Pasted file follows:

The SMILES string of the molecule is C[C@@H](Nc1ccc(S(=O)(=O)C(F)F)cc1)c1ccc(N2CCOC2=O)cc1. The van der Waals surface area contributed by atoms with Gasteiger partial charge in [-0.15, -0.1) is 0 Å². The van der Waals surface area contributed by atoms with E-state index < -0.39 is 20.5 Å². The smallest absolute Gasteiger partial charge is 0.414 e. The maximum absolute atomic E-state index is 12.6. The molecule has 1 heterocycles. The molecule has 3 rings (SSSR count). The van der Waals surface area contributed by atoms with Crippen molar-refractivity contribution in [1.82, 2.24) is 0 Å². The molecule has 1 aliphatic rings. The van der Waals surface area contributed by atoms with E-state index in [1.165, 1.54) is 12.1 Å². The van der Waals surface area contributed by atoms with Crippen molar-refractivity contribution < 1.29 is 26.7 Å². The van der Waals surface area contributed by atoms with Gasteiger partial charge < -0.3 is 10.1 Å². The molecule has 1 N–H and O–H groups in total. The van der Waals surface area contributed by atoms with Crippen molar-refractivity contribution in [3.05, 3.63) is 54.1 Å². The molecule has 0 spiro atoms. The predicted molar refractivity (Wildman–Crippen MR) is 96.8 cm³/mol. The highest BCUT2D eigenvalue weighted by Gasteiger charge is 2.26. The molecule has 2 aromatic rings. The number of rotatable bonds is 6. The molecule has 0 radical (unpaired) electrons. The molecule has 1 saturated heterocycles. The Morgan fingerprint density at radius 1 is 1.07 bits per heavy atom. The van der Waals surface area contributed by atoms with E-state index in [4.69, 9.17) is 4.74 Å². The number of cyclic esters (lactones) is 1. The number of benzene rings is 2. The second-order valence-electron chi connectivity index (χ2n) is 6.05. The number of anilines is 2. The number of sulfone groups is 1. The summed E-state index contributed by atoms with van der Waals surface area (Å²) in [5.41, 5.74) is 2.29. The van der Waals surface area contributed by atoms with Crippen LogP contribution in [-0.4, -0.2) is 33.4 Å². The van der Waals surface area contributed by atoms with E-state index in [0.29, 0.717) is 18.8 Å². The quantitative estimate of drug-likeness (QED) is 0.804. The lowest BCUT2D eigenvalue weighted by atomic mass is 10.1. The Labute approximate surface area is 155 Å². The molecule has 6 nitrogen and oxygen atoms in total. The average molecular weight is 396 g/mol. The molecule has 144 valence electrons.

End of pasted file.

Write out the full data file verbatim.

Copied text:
The SMILES string of the molecule is C[C@@H](Nc1ccc(S(=O)(=O)C(F)F)cc1)c1ccc(N2CCOC2=O)cc1. The van der Waals surface area contributed by atoms with Gasteiger partial charge in [-0.15, -0.1) is 0 Å². The van der Waals surface area contributed by atoms with E-state index < -0.39 is 20.5 Å². The smallest absolute Gasteiger partial charge is 0.414 e. The maximum absolute atomic E-state index is 12.6. The molecule has 1 heterocycles. The molecule has 3 rings (SSSR count). The van der Waals surface area contributed by atoms with Crippen molar-refractivity contribution in [1.82, 2.24) is 0 Å². The molecule has 1 aliphatic rings. The van der Waals surface area contributed by atoms with E-state index in [1.165, 1.54) is 12.1 Å². The van der Waals surface area contributed by atoms with Crippen molar-refractivity contribution < 1.29 is 26.7 Å². The van der Waals surface area contributed by atoms with Gasteiger partial charge < -0.3 is 10.1 Å². The molecule has 1 N–H and O–H groups in total. The van der Waals surface area contributed by atoms with Crippen molar-refractivity contribution in [3.05, 3.63) is 54.1 Å². The molecule has 0 spiro atoms. The predicted molar refractivity (Wildman–Crippen MR) is 96.8 cm³/mol. The highest BCUT2D eigenvalue weighted by Gasteiger charge is 2.26. The molecule has 2 aromatic rings. The number of rotatable bonds is 6. The molecule has 0 radical (unpaired) electrons. The molecule has 1 saturated heterocycles. The Morgan fingerprint density at radius 1 is 1.07 bits per heavy atom. The van der Waals surface area contributed by atoms with E-state index in [4.69, 9.17) is 4.74 Å². The number of cyclic esters (lactones) is 1. The number of benzene rings is 2. The second-order valence-electron chi connectivity index (χ2n) is 6.05. The number of anilines is 2. The number of sulfone groups is 1. The summed E-state index contributed by atoms with van der Waals surface area (Å²) in [5.41, 5.74) is 2.29. The van der Waals surface area contributed by atoms with Crippen LogP contribution in [-0.4, -0.2) is 33.4 Å². The van der Waals surface area contributed by atoms with E-state index in [0.29, 0.717) is 18.8 Å². The quantitative estimate of drug-likeness (QED) is 0.804. The lowest BCUT2D eigenvalue weighted by atomic mass is 10.1. The Labute approximate surface area is 155 Å². The molecule has 6 nitrogen and oxygen atoms in total. The average molecular weight is 396 g/mol. The molecule has 144 valence electrons.